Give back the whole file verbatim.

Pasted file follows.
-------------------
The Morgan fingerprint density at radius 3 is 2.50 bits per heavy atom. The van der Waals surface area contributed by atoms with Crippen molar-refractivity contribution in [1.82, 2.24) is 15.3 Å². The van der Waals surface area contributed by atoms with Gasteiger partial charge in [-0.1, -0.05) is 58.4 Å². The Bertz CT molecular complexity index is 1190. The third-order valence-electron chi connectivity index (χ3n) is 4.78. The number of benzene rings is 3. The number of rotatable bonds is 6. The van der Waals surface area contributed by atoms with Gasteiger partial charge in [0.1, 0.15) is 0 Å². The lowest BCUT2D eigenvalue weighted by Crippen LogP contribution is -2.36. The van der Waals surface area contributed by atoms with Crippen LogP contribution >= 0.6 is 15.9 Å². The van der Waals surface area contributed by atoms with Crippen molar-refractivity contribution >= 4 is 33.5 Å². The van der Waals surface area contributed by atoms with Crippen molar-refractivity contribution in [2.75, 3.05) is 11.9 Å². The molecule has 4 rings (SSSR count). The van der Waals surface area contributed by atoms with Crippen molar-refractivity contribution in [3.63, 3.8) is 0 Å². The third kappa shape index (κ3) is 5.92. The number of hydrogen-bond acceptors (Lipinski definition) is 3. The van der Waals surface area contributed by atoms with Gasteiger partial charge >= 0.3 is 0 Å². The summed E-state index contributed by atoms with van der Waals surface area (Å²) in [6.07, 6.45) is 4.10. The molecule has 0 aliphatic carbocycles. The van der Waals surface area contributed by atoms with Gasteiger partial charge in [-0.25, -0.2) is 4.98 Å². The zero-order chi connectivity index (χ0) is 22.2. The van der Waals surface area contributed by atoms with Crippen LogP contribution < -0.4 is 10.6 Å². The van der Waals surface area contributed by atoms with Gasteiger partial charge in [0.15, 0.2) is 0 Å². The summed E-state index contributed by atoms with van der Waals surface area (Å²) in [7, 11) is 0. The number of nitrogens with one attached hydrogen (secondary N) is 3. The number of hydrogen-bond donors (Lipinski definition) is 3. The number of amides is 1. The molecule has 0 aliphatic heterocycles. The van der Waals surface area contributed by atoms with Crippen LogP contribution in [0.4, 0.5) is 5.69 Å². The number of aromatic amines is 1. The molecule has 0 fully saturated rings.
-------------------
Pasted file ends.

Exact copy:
The Morgan fingerprint density at radius 3 is 2.50 bits per heavy atom. The van der Waals surface area contributed by atoms with Crippen molar-refractivity contribution in [1.82, 2.24) is 15.3 Å². The van der Waals surface area contributed by atoms with Gasteiger partial charge in [-0.1, -0.05) is 58.4 Å². The Bertz CT molecular complexity index is 1190. The third-order valence-electron chi connectivity index (χ3n) is 4.78. The number of benzene rings is 3. The number of rotatable bonds is 6. The van der Waals surface area contributed by atoms with Gasteiger partial charge in [0.1, 0.15) is 0 Å². The lowest BCUT2D eigenvalue weighted by Crippen LogP contribution is -2.36. The van der Waals surface area contributed by atoms with Crippen LogP contribution >= 0.6 is 15.9 Å². The van der Waals surface area contributed by atoms with Crippen molar-refractivity contribution >= 4 is 33.5 Å². The van der Waals surface area contributed by atoms with Crippen molar-refractivity contribution in [2.75, 3.05) is 11.9 Å². The molecule has 4 rings (SSSR count). The van der Waals surface area contributed by atoms with Crippen molar-refractivity contribution in [3.63, 3.8) is 0 Å². The third kappa shape index (κ3) is 5.92. The number of hydrogen-bond acceptors (Lipinski definition) is 3. The van der Waals surface area contributed by atoms with Gasteiger partial charge >= 0.3 is 0 Å². The summed E-state index contributed by atoms with van der Waals surface area (Å²) in [6.07, 6.45) is 4.10. The molecule has 0 aliphatic carbocycles. The van der Waals surface area contributed by atoms with Gasteiger partial charge in [-0.25, -0.2) is 4.98 Å². The zero-order chi connectivity index (χ0) is 22.2. The van der Waals surface area contributed by atoms with Crippen LogP contribution < -0.4 is 10.6 Å². The van der Waals surface area contributed by atoms with Gasteiger partial charge in [0.15, 0.2) is 0 Å². The summed E-state index contributed by atoms with van der Waals surface area (Å²) in [7, 11) is 0. The number of nitrogens with one attached hydrogen (secondary N) is 3. The number of hydrogen-bond donors (Lipinski definition) is 3. The number of amides is 1. The molecule has 0 aliphatic heterocycles. The van der Waals surface area contributed by atoms with Crippen LogP contribution in [0.4, 0.5) is 5.69 Å². The number of aromatic amines is 1. The molecule has 0 fully saturated rings.